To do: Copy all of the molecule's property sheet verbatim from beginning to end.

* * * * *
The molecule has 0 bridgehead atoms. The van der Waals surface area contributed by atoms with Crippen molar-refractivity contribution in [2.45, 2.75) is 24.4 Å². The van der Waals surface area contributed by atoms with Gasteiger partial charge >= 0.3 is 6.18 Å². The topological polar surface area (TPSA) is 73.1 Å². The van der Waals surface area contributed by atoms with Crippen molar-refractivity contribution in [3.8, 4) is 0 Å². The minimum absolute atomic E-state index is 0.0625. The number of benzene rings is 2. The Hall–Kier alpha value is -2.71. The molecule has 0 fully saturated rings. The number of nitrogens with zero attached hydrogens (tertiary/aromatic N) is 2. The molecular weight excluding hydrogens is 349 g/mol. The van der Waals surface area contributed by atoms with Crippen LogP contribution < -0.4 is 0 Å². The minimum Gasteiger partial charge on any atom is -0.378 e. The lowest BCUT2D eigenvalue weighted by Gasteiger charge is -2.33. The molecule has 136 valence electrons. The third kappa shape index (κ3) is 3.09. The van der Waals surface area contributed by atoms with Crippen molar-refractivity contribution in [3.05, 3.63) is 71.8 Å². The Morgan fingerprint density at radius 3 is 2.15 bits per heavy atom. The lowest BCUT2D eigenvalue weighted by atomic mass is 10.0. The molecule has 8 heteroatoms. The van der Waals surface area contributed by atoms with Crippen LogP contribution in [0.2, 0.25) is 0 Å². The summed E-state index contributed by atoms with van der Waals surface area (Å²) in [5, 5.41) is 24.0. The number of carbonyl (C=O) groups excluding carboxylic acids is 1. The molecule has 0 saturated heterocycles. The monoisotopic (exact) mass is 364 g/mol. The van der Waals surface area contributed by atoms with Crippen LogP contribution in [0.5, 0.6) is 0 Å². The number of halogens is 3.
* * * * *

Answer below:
The molecule has 0 bridgehead atoms. The van der Waals surface area contributed by atoms with Crippen molar-refractivity contribution in [2.45, 2.75) is 24.4 Å². The van der Waals surface area contributed by atoms with Gasteiger partial charge >= 0.3 is 6.18 Å². The topological polar surface area (TPSA) is 73.1 Å². The van der Waals surface area contributed by atoms with Crippen molar-refractivity contribution in [3.8, 4) is 0 Å². The minimum absolute atomic E-state index is 0.0625. The number of benzene rings is 2. The Hall–Kier alpha value is -2.71. The molecule has 0 fully saturated rings. The number of nitrogens with zero attached hydrogens (tertiary/aromatic N) is 2. The molecular weight excluding hydrogens is 349 g/mol. The van der Waals surface area contributed by atoms with Crippen LogP contribution < -0.4 is 0 Å². The minimum Gasteiger partial charge on any atom is -0.378 e. The lowest BCUT2D eigenvalue weighted by Gasteiger charge is -2.33. The molecule has 136 valence electrons. The third kappa shape index (κ3) is 3.09. The van der Waals surface area contributed by atoms with Crippen molar-refractivity contribution in [3.05, 3.63) is 71.8 Å². The Morgan fingerprint density at radius 3 is 2.15 bits per heavy atom. The lowest BCUT2D eigenvalue weighted by atomic mass is 10.0. The molecule has 8 heteroatoms. The van der Waals surface area contributed by atoms with Crippen LogP contribution in [0.2, 0.25) is 0 Å². The summed E-state index contributed by atoms with van der Waals surface area (Å²) in [5, 5.41) is 24.0. The number of carbonyl (C=O) groups excluding carboxylic acids is 1. The molecule has 0 saturated heterocycles. The monoisotopic (exact) mass is 364 g/mol. The van der Waals surface area contributed by atoms with Crippen LogP contribution in [0.5, 0.6) is 0 Å². The number of halogens is 3.